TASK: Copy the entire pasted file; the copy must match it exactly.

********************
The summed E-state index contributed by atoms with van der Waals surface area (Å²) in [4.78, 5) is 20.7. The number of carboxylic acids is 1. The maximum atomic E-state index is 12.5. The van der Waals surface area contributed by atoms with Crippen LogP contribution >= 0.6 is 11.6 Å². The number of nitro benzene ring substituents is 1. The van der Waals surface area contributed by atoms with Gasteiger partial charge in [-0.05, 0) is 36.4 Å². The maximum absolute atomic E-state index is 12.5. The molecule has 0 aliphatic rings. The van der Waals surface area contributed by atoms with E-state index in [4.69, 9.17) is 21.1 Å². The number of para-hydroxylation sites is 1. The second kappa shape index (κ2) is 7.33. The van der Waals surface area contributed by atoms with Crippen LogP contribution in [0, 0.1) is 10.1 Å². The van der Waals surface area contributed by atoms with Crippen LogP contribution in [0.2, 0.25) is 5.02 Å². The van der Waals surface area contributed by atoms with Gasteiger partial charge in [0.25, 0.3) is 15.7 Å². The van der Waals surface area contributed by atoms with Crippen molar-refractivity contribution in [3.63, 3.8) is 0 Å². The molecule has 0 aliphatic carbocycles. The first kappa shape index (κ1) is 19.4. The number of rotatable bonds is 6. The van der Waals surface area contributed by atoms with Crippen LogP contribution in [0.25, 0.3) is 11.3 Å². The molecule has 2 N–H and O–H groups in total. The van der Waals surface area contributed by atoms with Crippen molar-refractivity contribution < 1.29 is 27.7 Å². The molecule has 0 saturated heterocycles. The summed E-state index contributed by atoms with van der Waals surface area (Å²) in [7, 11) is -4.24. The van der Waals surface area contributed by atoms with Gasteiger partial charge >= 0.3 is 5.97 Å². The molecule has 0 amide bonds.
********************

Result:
The summed E-state index contributed by atoms with van der Waals surface area (Å²) in [4.78, 5) is 20.7. The number of carboxylic acids is 1. The maximum atomic E-state index is 12.5. The van der Waals surface area contributed by atoms with Crippen LogP contribution >= 0.6 is 11.6 Å². The number of nitro benzene ring substituents is 1. The van der Waals surface area contributed by atoms with Gasteiger partial charge in [-0.05, 0) is 36.4 Å². The maximum absolute atomic E-state index is 12.5. The molecule has 0 aliphatic rings. The van der Waals surface area contributed by atoms with E-state index in [4.69, 9.17) is 21.1 Å². The number of para-hydroxylation sites is 1. The second kappa shape index (κ2) is 7.33. The van der Waals surface area contributed by atoms with Crippen LogP contribution in [0, 0.1) is 10.1 Å². The van der Waals surface area contributed by atoms with Crippen LogP contribution in [0.2, 0.25) is 5.02 Å². The van der Waals surface area contributed by atoms with Gasteiger partial charge in [0.25, 0.3) is 15.7 Å². The van der Waals surface area contributed by atoms with Crippen molar-refractivity contribution in [3.63, 3.8) is 0 Å². The molecule has 0 aliphatic carbocycles. The first kappa shape index (κ1) is 19.4. The number of rotatable bonds is 6. The van der Waals surface area contributed by atoms with Crippen LogP contribution in [0.25, 0.3) is 11.3 Å². The molecule has 2 N–H and O–H groups in total. The van der Waals surface area contributed by atoms with Crippen molar-refractivity contribution < 1.29 is 27.7 Å². The molecule has 0 saturated heterocycles. The summed E-state index contributed by atoms with van der Waals surface area (Å²) in [7, 11) is -4.24. The van der Waals surface area contributed by atoms with Gasteiger partial charge >= 0.3 is 5.97 Å². The molecule has 0 amide bonds.